In the early 1990s I had the opportunity to work with Roger Malina, the American physicist, astronomer, Executive Editor of Leonardo Publications by Leonardo, and Chairman of the Board of the Leonardo/The International Society of Arts, Sciences and Technology. In addition to his many accomplishments as a space scientist and astronomer, Roger was energetically exploring the realm where the arts, sciences and technology converge. I joined the organization as Executive director, and together we facilitated enhanced international networking and collaborations in the emerging media arts field. We collaborated to produce annual festivals and conferences, like the International Symposium on Electronic Art; we preserved the twenty-five year old arts, science and technology field journal Leonardo by establishing a long term comprehensive publishing collaboration with MIT Press; we launched significant new Leonardo Book Series; and we founded one of the Internet’s first web-based field journal, Leonardo Electronic Almanac.

Tremendous work was taking place at the intersection of art, science and technology in the early 1990s, yet much of it was taking place in isolation, disconnected from other relevant and related activities. There was a clear need to raise the profile of work on a global scale, and to identify ways to improve interdisciplinary communication and collaboration. The leadership at Leonardo/the International Society for the Arts, Sciences and Technology (ISAST) set on a path to play an important role in addressing these issues for its community. One critical component responding to the challenge was to create a high quality online journal that could respond more quickly to the increasing speed of development in the field than was possible through the hard copy journal Leonardo, which had an 18-month to 2-year article and publication development cycle. Another goal was to raise the profile of the intense, diverse work taking place around the world, and to facilitate communication and collaboration taking advantage of the quickly evolving Internet.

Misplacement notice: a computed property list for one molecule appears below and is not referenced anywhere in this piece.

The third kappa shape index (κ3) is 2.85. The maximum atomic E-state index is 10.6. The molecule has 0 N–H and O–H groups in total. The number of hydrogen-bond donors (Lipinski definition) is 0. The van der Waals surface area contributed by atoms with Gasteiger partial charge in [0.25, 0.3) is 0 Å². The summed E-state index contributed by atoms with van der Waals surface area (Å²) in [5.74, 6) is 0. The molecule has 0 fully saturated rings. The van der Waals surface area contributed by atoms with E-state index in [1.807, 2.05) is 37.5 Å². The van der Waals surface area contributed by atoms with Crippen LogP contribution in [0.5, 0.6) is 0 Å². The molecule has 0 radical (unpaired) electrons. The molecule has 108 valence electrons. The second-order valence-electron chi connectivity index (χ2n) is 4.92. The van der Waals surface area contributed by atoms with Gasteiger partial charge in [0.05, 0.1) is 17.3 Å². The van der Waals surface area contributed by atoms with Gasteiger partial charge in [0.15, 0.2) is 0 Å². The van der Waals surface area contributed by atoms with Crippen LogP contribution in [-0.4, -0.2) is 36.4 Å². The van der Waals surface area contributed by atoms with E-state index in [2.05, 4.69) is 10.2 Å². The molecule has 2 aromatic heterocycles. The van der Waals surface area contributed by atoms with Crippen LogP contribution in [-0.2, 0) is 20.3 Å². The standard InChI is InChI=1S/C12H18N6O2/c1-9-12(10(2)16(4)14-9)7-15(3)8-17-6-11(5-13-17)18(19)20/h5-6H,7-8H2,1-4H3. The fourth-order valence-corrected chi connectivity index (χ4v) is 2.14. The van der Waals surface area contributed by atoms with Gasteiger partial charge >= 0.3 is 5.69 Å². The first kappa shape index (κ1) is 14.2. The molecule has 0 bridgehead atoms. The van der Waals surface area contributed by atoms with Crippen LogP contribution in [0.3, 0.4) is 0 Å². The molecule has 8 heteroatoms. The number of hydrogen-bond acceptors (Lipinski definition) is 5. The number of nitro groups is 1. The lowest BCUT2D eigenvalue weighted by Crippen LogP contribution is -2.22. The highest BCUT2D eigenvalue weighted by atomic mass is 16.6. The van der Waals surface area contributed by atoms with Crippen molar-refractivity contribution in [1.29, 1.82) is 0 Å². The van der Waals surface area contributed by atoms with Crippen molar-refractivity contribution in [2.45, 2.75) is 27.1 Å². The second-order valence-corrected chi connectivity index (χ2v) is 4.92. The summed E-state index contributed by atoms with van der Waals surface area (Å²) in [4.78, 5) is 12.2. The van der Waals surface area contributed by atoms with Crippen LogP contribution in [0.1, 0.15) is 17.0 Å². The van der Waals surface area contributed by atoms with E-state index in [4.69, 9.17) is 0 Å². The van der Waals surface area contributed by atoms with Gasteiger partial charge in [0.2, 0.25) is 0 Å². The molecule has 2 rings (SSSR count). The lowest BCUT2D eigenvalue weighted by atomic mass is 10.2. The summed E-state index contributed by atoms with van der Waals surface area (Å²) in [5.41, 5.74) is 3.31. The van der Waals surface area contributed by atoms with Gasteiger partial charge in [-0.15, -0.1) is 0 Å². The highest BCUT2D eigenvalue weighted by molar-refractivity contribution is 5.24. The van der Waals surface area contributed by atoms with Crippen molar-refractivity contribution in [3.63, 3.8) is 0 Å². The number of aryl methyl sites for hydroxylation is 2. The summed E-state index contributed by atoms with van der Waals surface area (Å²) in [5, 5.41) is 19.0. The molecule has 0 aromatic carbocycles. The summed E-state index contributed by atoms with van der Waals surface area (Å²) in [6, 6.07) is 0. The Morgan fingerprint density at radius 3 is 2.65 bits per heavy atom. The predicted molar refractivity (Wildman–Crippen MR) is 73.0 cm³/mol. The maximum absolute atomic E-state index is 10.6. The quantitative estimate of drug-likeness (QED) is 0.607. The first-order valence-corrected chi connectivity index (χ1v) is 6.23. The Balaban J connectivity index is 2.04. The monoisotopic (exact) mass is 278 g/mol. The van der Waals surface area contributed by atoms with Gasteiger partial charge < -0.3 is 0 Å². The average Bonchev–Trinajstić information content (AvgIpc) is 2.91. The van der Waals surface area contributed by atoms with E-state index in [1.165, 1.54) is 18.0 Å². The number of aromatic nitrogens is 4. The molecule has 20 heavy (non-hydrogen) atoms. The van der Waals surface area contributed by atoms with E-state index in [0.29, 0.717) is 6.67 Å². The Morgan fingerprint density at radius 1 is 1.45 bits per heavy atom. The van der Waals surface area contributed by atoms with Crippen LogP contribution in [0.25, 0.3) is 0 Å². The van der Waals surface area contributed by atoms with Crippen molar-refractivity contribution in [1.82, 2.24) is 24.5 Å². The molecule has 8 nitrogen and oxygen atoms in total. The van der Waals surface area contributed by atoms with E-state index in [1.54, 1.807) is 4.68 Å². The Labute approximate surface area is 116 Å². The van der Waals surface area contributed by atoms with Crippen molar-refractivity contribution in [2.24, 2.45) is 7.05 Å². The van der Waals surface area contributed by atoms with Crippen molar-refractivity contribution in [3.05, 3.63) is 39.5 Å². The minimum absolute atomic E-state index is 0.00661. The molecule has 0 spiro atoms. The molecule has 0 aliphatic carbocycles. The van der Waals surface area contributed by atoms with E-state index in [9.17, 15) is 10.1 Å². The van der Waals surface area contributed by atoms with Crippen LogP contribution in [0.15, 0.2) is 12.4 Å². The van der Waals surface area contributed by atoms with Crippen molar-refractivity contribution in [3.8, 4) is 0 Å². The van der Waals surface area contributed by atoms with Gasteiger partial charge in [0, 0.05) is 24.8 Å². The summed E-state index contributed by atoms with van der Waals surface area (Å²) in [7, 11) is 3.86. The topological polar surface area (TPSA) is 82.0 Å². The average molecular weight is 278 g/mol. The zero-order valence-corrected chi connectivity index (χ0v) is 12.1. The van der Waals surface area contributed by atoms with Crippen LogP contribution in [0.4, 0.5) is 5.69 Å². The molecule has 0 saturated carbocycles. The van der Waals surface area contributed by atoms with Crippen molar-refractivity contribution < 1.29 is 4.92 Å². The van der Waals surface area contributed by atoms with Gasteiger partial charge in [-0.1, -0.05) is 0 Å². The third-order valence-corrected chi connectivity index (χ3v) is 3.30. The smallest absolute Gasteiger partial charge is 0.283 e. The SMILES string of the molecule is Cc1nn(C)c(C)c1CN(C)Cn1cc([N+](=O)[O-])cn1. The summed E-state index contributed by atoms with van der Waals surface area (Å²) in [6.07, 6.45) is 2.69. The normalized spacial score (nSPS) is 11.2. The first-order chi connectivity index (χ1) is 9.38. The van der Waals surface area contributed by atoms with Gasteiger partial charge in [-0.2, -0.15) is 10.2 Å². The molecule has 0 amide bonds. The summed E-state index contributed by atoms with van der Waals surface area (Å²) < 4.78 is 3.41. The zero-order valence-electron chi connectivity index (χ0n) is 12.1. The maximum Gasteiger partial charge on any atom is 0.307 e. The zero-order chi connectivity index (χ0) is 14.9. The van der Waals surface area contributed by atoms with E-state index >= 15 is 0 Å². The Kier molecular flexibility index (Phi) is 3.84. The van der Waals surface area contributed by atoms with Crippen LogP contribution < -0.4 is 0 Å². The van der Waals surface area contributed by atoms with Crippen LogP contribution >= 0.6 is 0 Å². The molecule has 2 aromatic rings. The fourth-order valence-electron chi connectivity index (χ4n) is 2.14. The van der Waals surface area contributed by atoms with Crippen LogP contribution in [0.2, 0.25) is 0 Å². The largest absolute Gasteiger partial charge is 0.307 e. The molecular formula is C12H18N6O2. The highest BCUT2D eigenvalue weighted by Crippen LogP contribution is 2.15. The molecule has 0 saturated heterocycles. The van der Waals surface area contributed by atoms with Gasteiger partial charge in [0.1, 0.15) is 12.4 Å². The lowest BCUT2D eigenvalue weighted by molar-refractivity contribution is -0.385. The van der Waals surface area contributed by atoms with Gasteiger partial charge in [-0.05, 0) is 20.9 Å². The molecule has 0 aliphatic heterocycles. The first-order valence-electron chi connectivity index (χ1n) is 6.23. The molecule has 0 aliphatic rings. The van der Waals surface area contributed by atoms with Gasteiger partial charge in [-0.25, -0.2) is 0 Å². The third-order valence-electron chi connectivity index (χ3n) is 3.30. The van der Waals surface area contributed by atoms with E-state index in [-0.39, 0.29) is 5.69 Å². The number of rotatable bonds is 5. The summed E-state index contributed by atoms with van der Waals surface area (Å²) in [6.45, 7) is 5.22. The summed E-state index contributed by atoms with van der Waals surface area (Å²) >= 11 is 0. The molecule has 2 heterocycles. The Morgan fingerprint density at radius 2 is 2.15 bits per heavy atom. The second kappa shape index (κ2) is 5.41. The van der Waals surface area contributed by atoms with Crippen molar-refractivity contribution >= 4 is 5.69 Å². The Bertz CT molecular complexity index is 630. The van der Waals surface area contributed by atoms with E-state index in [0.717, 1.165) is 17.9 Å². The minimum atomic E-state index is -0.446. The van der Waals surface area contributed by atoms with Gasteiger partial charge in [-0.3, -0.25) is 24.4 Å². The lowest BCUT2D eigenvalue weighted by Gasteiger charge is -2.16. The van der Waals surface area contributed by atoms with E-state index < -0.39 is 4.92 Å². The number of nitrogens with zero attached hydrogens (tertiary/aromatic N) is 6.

We launched Leonardo Electronic Almanac (LEA) in 1993, with a long-term publishing agreement with MIT Press. LEA has evolved over the years, and is still available through MIT Press.

My article “Leonardo Electronic Almanac – Historical Perspective” tells the story about the origin and development of this project that I wrote for an issue of LEA when Lanfranco Aceti became Editor in Chief.